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Specialty of Buddhist Hybrid Sanskrit Literature

Before the publication of Franklin Edgertons Buddhist Hybrid Sanskrit Grammar and Dictionary (1953), the language of scriptures of the Northern Buddhists such as the Mahavastu, the Lalitvistara, the Divyavadana, etc was known as Buddhist Sanskrit. The early Buddhist scriptural works that see to have been produced in the northern half of the sub-continent of India are either in Middle Indo Aryan i.e Prakrit or in a style of Sanskrit minus the standards set by Panini. These northern Buddhist texts do not represent any identical language. They are a mix of Prakrit and Sanskrit and formed from non homogenous words. A proper study reveals that the Buddhist Sanskrit is not a hybrid language and though the overall pattern is like Sanskrit, it is free from the rigid pattern set by Sanskrit grammarians. Buddhist Sanskrit has always been a general language spoken by common people who were not aspiring for any brahmanical scholarship or veneration. It was an unstable literary language

that varied as per time and place. Hence it is incorrect to call such a language as hybrid. Buddhist Sanskrit was not an artificially made up language fashioned by fusing Sanskrit and Prakrit. Any language whether spoken or literary borrows its vocabulary. In case of Buddhist Sanskrit, it borrows heavily from both Sanskrit and Prakrit. Buddhist Sanskrit was used as an administrative language in Madhyadesha by Kanishka and his successors. We have come to know through our understanding of Buddhist history that an enormous amount of Buddhist literature was created in Sanskrit, beginning right after the

Buddhas Mahaparinirvana, continuing up to the 12th century AD in India. Out of this vast literature, comprising several thousand texts, only a portion was translated into Tibetan between the 7th and 15th centuries and into Chinese between the 2nd and 11th centuries. Unfortunately, with the passage of time, the great treasure of Buddhist literature in Sanskrit was lost or destroyed due to various developments over the course of history. An exhaustive history of the Sanskrit Buddhist literature has long been needed. The reasons behind the scarcity of research into

Sanskrit Buddhist literature are many. One of the major reasons is the disappearance of Buddhism from most of India and the unavailability of the original Sanskrit Buddhist works. In 1824, Mr. Brian Hodgson, a British diplomat, discovered a great number of Sanskrit Buddhist manuscripts in Nepal and reported their existence to the modern world. The existence of these texts was unknown to the rest of the world before his time, and his discovery completely revolutionized the understanding of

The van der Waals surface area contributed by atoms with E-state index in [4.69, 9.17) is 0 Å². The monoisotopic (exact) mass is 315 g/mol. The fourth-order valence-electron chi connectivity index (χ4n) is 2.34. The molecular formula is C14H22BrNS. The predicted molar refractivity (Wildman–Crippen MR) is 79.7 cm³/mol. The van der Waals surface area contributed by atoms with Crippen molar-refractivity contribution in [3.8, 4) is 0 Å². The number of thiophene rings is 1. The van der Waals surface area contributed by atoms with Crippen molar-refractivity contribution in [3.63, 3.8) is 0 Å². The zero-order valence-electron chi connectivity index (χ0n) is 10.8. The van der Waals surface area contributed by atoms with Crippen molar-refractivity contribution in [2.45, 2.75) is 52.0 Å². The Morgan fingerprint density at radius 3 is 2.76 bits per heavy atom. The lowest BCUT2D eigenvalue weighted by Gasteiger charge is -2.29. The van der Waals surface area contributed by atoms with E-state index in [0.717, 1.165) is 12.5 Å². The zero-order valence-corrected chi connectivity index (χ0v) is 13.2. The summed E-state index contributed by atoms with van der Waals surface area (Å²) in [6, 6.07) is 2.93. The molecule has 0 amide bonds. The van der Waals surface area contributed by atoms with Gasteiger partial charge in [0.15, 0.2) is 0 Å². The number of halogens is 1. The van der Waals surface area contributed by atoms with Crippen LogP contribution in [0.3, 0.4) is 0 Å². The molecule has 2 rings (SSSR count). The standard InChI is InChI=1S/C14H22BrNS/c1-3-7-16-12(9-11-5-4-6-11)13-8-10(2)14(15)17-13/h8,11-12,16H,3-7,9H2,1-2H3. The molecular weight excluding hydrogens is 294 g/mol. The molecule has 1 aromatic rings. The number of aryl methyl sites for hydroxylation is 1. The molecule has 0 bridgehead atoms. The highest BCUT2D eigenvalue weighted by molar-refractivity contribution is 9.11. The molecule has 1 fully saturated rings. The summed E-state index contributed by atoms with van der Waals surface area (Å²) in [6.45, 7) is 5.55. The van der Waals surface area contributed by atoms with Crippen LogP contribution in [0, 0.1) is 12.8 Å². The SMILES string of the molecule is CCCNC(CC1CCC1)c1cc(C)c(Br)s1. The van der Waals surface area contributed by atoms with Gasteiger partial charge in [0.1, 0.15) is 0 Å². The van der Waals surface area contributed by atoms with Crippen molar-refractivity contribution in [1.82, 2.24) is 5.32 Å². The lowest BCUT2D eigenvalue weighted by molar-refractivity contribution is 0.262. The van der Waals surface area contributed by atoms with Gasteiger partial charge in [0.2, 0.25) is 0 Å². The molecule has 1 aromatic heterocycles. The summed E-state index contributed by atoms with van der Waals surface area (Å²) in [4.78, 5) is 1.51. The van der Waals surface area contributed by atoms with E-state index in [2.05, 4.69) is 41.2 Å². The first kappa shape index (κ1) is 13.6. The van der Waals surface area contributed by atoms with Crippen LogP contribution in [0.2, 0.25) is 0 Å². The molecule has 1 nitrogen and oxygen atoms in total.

Buddhism among Europeans in the early part of the nineteenth century. With regard to the situation at this time, Prof. Jaya Deva Singh observes in his Introduction to Madhyamika Philosophy: Books on Mahayana Buddhism were completely lost in India. Their translations existed in Chinese, Japanese and Tibetan. Mahayana literature was written mostly in Sanskrit and mixed Sanskrit. Scholars who have made a study of Buddhism hardly suspected that there were also books on Buddhism in Sanskrit. Similarly, Suniti Kumar Chatterji writes: One great service the people of Nepal did, particularly the highly civilized Newars of the

Nepal Valley, was to preserve the manuscripts of Mahayana Buddhist literature in Sanskrit. It was the contribution of Sri Lanka to have preserved for humankind the entire mass of the Pali literature of Theravada Buddhism. This went also to Burma, Cambodia, and Siam. It was similarly the great achievement of the people of Nepal to have preserved the equally valuable original Sanskrit texts of Mahayana Buddhism. This Himalayan Kingdom not only played an important role in the expansion of Buddhism but also in the preservation of various ancient Buddhist traditions and texts. Mahayana / Vajrayana texts preserved in Nepalmany of which are available nowhere else in the worldare of immense significance to the study and development of Buddhism. Buddhism already existed in the Himalayan region before the Ashokan period. During the course of time, Vajrayna Buddhism became a dominant form of Buddhism in Nepal. Eminent Indian monks from great Indian Universities such as Nalanda, Somapuri and Vikramsila fled to Nepal, bringing along a large number of Sanskrit texts, which were soon massively copied by Nepalese Buddhists. The tradition of copying texts was regarded as an act

of merit among Nepalese Buddhists, and this was the main reason that Nepal came to have such a huge collection of Buddhist manuscripts. Ordinary (lay) Buddhists purchased those texts and used them for religious purposes. Most are written in Sanskrit, using Newari, Ranjana, Bhujimol and Devanagari scripts. The manuscripts, written on palm leaves and collected in birch bark folios, are preserved intact and are in surprisingly good condition. The Sanskrit literature in Buddhism, however, is by no means exclusively Mahayana. The Hinayana also possessed a canon of its own and a rich literature in Sanskrit. Style: The meter of Buddhist Hybrid Sanskrit verses throws a flood of light on the phonology of the language, and must therefore be carefully analyzed. Unfortunately it has always been misunderstood. (pg.197)